The Wynn Palace has its own mono-cable detachable gondola (MDG) system, a type of cable car, which it calls the SkyCab. Along with sharing some of the early reaction, the Gondola Project detailed the gondola's special features:
Typically cable cars can’t turn corners without a mid-station, but this system is able to make a total of 6 turns with 2 stations because it operates in an unidirectional configuration. As we’ve discussed before with the Kolmarden Wildlife gondola in Sweden, the basic rule of turning without intermediary stations is this: Cabins can only flow in one direction and all turns must be either to the left (in the event of a clockwise traffic flow) or right (in the even of a counter-clockwise traffic flow).

Aside from its unique operating characteristics, the gondola was undoubtedly designed with opulence and glitz in mind to match its environment. Two of the system’s towers were built in the form of a golden dragon while the cabins were all equipped with a custom audio system and air conditioning. Despite the advances made in ropeway technology, air conditioned cabins are still uncommon.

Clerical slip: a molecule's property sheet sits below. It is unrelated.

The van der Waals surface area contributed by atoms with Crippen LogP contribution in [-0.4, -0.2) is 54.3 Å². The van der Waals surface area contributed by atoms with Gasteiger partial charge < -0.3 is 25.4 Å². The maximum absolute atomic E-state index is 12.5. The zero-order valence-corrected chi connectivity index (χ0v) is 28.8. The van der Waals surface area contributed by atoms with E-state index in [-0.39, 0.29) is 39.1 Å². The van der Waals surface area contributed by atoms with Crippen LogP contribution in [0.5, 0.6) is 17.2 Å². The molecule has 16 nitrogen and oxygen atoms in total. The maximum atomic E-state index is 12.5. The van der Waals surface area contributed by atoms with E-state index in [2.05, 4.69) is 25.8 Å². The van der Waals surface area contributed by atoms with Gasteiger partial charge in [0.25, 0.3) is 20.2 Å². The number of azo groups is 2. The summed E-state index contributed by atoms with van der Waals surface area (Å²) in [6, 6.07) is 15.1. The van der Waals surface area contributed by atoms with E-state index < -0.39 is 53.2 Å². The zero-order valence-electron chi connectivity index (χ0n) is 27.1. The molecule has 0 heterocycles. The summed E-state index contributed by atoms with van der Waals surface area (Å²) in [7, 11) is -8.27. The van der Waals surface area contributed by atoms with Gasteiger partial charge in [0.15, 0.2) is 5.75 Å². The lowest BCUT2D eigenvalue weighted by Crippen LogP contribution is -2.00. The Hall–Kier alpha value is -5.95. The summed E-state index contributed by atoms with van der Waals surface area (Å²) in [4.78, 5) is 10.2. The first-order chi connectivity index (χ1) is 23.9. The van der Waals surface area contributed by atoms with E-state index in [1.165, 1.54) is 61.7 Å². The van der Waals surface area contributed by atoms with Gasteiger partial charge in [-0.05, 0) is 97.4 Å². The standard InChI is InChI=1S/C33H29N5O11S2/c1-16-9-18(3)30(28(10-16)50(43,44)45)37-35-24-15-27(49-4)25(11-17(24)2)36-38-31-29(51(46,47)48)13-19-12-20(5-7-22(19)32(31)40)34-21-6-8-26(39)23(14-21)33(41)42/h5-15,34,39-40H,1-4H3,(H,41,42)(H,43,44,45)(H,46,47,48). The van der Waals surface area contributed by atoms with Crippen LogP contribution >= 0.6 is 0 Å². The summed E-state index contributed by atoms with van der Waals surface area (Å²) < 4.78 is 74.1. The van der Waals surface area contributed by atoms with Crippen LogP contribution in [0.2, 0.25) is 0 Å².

The SkyCab has yet another great feature:

"Complimentary Ride Into Wynn Palace" on a digital sign


And not only is the ride complimentary, but when I arrived there wasn't any line. So I quickly found myself headed towards the head of a golden dragon for free.

SkyCab Dragon


The ride was smooth and enjoyable, but I did experience one problem — the air conditioning.

air conditioning unit inside a SkyCab car


Although the air conditioner was blowing air, the cabin felt like a sauna and wasn't much better than the hot outdoors. I don't know whether or not the problem was specific to this car.

In any case, soon I was at the other station. At a nearby outdoor area, the view includes Wynn Palace's Performance Lake as well as the City of Dreams casino resort, though the Morpheus hotel is mostly hidden.

View of City of Dreams and a Macau LRT Station in front of the Wynn Palace